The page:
I am confused, as to the nature of fandom.
It is not something I have often considered, not with regard to myself. Not least because (to me) being a fan indicates that you exist within a wider community of fans. This is what I have always assumed, if I assumed anything. One cannot exist without the other. Like football, or collecting superhero comic books in the 1970s. Attending concerts. Losing control. Always (usually?) in the company of others. I do not know why I assume this, now I think about it. It does not seem to make logical sense that one is dependant upon the other. Except that subcultural theory sort of demands that it does, that you have your status as a ‘fan’ validated in relation to others – some more ‘real’ and ‘authentic’, others transitory or late come. Social status. Your social status as a fan. Except I do not seek validation from others in relation to my love for music (maybe I did once?). Is fandom tribal or individual? Both simultaneously? Who has the authority to confer the status of fan upon an individual except for other fans? And who has the authority to confer status upon those fans… and so on. Who watches the watchmen? I guess this is why I have never thought of myself as a fan of certain singers or bands, even though I guess I exhibit many of the symptoms of such: semi-obsessive collecting, quick to raise to anger in defence, lines drawn in the sand if others do not agree. Refusal to see both sides. Is this fandom or simple tunnel vision?
Conventionally, even by my own conventions, I am not a David Bowie fan. I only realised how much I liked several of his albums (beyond Hunky Dory and Ziggy Stardust, which I already knew about) when I started listening to several of his albums, which only occurred after he died 20 days ago. Does this make me less of a fan than those who have attended every away game, bought every programme, know the name of every player? If you believe Bourdieu and Thornton, then perhaps so. This is where our paths must start to diverge, I think. This is not fandom to me, proof. Indeed, proof of fandom can often turn me off because it can often turn into a game of oneupmanship.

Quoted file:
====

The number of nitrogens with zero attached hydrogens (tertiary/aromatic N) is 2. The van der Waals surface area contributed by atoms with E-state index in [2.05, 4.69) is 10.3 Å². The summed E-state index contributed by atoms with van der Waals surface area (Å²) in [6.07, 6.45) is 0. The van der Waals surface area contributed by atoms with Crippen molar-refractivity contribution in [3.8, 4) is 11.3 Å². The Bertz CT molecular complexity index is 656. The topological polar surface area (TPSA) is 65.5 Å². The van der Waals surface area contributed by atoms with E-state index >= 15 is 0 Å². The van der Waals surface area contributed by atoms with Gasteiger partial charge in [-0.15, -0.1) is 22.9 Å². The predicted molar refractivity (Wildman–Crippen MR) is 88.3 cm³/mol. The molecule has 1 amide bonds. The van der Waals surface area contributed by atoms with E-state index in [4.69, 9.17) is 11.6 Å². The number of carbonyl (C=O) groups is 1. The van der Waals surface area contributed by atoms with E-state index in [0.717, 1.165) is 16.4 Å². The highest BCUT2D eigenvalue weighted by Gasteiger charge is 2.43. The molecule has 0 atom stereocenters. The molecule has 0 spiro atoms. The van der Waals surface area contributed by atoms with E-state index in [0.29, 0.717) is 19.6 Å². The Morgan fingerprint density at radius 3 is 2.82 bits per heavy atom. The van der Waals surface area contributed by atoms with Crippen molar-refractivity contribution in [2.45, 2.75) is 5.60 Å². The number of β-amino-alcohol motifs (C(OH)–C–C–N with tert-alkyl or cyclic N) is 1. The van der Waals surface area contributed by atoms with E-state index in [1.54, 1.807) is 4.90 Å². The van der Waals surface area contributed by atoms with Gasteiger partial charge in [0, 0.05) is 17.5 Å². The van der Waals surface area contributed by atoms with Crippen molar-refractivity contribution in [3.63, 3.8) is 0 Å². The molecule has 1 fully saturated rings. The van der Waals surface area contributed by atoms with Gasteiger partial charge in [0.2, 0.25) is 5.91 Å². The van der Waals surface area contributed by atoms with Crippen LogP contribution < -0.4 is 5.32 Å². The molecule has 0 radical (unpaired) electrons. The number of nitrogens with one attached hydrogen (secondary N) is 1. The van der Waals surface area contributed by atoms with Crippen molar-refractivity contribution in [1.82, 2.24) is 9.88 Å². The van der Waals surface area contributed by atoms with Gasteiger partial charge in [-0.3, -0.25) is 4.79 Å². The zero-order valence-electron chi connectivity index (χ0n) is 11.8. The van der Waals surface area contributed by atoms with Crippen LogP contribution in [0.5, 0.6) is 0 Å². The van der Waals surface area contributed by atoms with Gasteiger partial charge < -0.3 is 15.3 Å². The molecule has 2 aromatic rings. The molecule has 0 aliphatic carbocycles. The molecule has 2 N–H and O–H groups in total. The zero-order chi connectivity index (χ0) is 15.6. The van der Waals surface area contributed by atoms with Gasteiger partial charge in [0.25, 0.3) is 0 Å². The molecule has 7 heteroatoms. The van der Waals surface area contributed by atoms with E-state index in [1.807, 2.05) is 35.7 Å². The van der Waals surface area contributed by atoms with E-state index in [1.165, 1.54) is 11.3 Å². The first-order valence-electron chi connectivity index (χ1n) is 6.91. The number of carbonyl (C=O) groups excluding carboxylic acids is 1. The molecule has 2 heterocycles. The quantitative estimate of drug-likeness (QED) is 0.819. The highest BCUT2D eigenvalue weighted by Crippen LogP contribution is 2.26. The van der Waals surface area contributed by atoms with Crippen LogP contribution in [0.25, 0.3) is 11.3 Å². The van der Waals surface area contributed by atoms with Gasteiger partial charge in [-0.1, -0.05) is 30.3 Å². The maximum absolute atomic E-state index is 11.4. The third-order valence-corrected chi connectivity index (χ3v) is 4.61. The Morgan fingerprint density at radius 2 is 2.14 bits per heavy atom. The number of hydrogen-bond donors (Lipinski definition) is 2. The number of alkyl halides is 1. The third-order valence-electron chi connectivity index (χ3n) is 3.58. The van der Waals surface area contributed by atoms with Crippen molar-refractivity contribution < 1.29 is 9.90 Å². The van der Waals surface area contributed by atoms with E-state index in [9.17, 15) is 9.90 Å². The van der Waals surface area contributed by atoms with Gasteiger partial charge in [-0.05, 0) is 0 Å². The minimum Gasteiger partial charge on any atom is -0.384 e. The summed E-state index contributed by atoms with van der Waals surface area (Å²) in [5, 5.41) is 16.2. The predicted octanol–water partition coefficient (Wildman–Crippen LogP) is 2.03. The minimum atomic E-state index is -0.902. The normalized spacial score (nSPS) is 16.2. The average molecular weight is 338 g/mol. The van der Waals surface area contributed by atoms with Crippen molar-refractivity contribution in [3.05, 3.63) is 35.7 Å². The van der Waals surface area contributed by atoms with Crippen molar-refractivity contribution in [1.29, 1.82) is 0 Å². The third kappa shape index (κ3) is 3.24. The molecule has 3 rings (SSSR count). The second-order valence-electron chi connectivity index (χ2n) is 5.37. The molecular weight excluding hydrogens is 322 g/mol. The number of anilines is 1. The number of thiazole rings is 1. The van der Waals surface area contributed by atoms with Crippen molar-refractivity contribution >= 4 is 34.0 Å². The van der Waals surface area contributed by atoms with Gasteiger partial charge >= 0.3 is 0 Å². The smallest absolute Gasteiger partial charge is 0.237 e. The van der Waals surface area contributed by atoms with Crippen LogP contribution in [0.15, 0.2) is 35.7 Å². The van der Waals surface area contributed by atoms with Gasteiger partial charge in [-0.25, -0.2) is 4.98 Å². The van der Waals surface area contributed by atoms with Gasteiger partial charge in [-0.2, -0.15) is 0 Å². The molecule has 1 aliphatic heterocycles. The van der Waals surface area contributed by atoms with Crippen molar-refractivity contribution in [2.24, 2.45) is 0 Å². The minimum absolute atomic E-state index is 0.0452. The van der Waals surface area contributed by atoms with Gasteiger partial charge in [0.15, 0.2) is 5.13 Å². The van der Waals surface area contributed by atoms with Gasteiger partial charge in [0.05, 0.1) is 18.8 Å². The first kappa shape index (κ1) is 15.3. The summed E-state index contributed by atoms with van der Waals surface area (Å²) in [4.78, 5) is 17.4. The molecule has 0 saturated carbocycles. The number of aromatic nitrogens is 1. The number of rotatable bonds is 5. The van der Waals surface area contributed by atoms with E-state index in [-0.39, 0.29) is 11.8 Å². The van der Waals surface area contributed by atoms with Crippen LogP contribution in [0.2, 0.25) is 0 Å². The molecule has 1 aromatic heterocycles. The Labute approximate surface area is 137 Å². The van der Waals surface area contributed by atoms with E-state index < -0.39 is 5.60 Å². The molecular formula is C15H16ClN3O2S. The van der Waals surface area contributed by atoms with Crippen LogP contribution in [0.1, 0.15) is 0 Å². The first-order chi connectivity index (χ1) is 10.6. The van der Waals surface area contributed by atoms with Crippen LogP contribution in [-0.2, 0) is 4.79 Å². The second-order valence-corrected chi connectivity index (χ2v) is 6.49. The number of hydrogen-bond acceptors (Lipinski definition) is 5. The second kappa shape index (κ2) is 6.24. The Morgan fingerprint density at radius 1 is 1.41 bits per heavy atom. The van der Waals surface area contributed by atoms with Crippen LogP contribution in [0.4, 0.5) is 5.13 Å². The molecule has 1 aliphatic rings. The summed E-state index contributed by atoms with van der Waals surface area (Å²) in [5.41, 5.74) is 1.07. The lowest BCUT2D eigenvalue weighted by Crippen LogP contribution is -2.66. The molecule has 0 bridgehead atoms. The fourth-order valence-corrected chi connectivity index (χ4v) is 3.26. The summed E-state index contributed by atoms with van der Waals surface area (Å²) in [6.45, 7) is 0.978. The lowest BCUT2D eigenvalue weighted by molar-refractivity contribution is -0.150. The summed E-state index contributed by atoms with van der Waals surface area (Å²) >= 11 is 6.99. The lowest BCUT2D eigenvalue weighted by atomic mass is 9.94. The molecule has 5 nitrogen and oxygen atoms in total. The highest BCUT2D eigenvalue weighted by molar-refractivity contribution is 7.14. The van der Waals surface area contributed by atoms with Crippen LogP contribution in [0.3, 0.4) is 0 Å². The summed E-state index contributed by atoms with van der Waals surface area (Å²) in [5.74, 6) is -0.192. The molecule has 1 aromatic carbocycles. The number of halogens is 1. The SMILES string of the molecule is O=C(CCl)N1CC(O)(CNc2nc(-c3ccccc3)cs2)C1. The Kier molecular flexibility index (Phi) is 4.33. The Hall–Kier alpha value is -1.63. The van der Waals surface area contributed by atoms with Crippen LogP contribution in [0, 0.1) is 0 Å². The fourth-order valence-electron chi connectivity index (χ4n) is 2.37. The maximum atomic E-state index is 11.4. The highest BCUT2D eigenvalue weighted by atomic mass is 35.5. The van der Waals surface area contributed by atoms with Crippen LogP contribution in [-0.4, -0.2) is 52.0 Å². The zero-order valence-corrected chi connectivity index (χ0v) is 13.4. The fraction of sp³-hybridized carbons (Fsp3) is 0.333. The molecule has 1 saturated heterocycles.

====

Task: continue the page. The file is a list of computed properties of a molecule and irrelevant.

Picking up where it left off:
I grieve more than you grieve.
I care more than you care.
I know more than you know.
Sure, I too have done that in regard to other bands.
I love Beyoncé’s music too. Beyoncé and Girls Aloud. Loved one or two singles (like Bowie) and then had a reawakening, regards pop, after seeing Beyoncé perform at Brisbane Entertainment Centre a couple of years ago. Does this mean I love their music less than you, you who have idolised their every movement since Day Zero?
Since when did love for music or a star turn into a competition? Is that the nature of fandom? Or am I transparently shallow, hipster? Coffin chaser. Rubbernecker. I knew there were certain Bowie singles I loved, but for decades I was very caught up with the notion of authenticity…and I am sorry kids, but that made it difficult for me to love his music like others. I ditched that ridiculous non-concept finally some time in 2015 (that recently), and. And. And I never needed to listen to Bowie and ride with him out to the stars – no more than I listened to anyone else great and shit in equal amounts – because I have a knowledge and instinct around music that means I could listen to the people who he was ripping off in his stead, and listen to the people who ripped him off in his stead. I like the obvious route, but not when it is so obvious.
So. Bowie. Me? A fan. Let us not think too hard about definitions. It will lead nowhere.
As I type these words I am not listening to Bowie…although he has been constantly on my speakers for 20 days now. Old Sugababes albums, of course.